Contrary to popular belief, it’s not too late to get your flu shot – there’s still time to benefit from the vaccine and help prevent the spread of the flu. Here is some super-important information about the flu that you need to know.
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First are two important facts: 1) Flu symptoms can appear 1–4 days after becoming infected. 2) You can infect others for 5–7 days after onset of symptoms.
- Fever of 38 C or higher that starts suddenly
- A dry cough that can last for weeks
- An aching body, especially in the lower back and legs
- Feeling very weak and tired
Other symptoms can include
- Loss of appetite
- Sore throat
- Runny or stuffy nose
- Some people may have nausea, vomiting, and diarrhea
[More at Alberta Health]
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- Adults or children with chronic heart, lung or kidney disorders, or cystic fibrosis
- Adults or children with asthma, diabetes, severe chronic anemia, cancer or another long-term illness, or who have received an organ transplant
- Adults aged 65 and over or people of any age living in a long-term care facility
- Health care providers and other people who are in contact with high-risk individuals (to protect those at risk as well as themselves)
- Pregnant women and aboriginal people
When should you get your flu shot? It is best to be vaccinated as soon as possible after influenza vaccine becomes available—usually in October. However, as long as flu viruses are circulating in the community, it’s not too late to be vaccinated.
What should you expect after the flu shot? Occasionally, the spot where you were vaccinated might feel sore. You may also feel achy or have a mild fever, but all of these symptoms should quickly pass.
Does a flu shot guarantee protection from the flu? Although the influenza vaccine will protect most people against the current year’s flu viruses, some people still become sick with the flu. This may be because they are exposed to the virus just before they get the flu shot, or during the period following the shot before the protection becomes effective. A person might also be exposed to a flu strain that is not covered by the current year’s vaccine.
[More at Healthy You Blog]
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The very best way to prevent colds and flu is to wash your hands often and teach your children to do the same. You should wash your hands before and after shopping trips, before eating and preparing food, and after blowing your nose. Some other tips:
- Remember to wash your hands or use hand sanitizer after touching elevator buttons, keypads, public phones, doorknobs and stair rails.
- Avoid handshakes whenever possible, and go wash your hands afterwards if you do greet someone this way. (Meet-and-greet events, cocktail parties and similar gatherings where food is offered are prime environments for viruses to spread.)
- If someone coughs or sneezes near you, move quickly away and/or cover your nose and mouth. If you have a cough or cold, be sure to use a tissue or sneeze into the crook of your arm.
- Be sure to attend to the basics of good health and a strong immune system: get a minimum seven hours of sleep nightly, be physically active every day, and eat lots of healthy fruits and vegetables, low-fat protein and whole grains.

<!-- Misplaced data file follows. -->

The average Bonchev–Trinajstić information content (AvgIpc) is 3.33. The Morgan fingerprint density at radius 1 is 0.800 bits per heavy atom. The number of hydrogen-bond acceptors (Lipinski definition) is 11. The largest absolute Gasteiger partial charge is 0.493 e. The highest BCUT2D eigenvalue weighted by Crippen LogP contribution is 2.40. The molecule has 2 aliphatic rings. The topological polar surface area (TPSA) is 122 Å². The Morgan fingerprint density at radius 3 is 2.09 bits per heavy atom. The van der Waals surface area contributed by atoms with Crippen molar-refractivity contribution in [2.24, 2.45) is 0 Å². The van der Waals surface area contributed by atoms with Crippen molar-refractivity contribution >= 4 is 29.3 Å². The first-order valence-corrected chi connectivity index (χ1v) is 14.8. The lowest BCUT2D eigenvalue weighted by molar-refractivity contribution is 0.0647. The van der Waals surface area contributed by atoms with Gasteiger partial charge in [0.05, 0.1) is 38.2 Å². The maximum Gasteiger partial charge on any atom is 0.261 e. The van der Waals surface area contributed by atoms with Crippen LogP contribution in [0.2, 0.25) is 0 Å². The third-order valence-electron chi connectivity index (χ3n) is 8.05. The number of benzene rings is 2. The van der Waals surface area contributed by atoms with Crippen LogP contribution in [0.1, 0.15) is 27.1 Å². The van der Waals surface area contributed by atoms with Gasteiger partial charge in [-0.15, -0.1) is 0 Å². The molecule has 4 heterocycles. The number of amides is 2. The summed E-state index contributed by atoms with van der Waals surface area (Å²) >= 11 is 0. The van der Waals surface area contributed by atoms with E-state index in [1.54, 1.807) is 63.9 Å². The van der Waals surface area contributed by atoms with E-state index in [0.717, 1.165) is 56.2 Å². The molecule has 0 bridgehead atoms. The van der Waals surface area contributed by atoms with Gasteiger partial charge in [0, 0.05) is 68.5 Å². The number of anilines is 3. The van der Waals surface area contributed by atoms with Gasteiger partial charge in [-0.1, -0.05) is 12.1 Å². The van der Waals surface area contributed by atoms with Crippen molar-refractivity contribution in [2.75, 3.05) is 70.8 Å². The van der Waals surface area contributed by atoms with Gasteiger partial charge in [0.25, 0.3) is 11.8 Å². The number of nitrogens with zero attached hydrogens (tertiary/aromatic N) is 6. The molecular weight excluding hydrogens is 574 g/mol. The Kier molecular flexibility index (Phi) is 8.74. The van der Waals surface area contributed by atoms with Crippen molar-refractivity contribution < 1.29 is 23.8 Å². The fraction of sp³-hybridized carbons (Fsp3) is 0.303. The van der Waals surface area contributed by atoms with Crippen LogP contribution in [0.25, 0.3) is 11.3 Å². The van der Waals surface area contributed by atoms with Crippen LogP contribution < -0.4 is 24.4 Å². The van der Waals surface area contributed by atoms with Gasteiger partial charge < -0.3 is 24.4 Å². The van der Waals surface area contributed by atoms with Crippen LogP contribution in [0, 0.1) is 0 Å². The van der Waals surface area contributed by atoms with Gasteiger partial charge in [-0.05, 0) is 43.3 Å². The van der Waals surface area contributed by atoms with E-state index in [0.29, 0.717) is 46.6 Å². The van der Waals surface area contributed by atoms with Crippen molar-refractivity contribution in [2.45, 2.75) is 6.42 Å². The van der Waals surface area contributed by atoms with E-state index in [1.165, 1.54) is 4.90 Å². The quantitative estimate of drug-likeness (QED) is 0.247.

[More at Urban Lifestyle Blog]
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Each flu season, an abundance of myths about the flu begin to circulate through conversations, articles, and social media. We’re here to clarify the myths and the truths. Here are 7 common myths, debunked.
- Myth: I’m young and healthy, so I don’t need the flu shot. Truth: Your flu shot helps prevent the flu from spreading, which protects children and the elderly.
- Myth: Flu is not a serious disease. If I catch it, I will soon get over it. Truth: The flu can be serious. Your flu shot helps protect children and seniors who may have a harder time fighting off the flu.
- Myth: The flu shot gives you flu and should therefore be avoided. Truth: Injectable flu vaccines do not contain any live virus & can’t cause the flu.
- Myth: Having a flu shot can result in severe reactions or side effects. Truth: Most people who get the flu shot only experience redness, soreness or minor swelling where the vaccination was given. Some people, particularly when having their first flu shot, may develop a headache, muscle aches or tiredness.
- Myth: Vaccines contain dangerous ingredients like thimerosal. Truth:Health Canada advises that thimerosal, which is only present in influenza vaccine, contains ethyl mercury in an amount well below established limits of safety. Ethyl mercury is eliminated from the body rapidly and does not accumulate, even in premature infants.
- Myth: I am pregnant, so I shouldn’t get a flu shot. The flu shot is safe during pregnancy & helps prevent flu-related complications.
- Myth: I wrap up warm and hardly ever go out in the cold so I don’t need vaccine to protect me. Truth: Wearing that winter toque and snuggly jacket won’t protect you in the same way as the influenza vaccine will.
[More at Healthy You Blog]
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Our Certified Injection Pharmacists can help protect you from the seasonal flu. Ask if you qualify for a publicly-funded flu shot (at no cost to you). If not, a fee applies. Call your local London Drugs Pharmacy to see if you can get your injection today.
[More at LondonDrugs.com]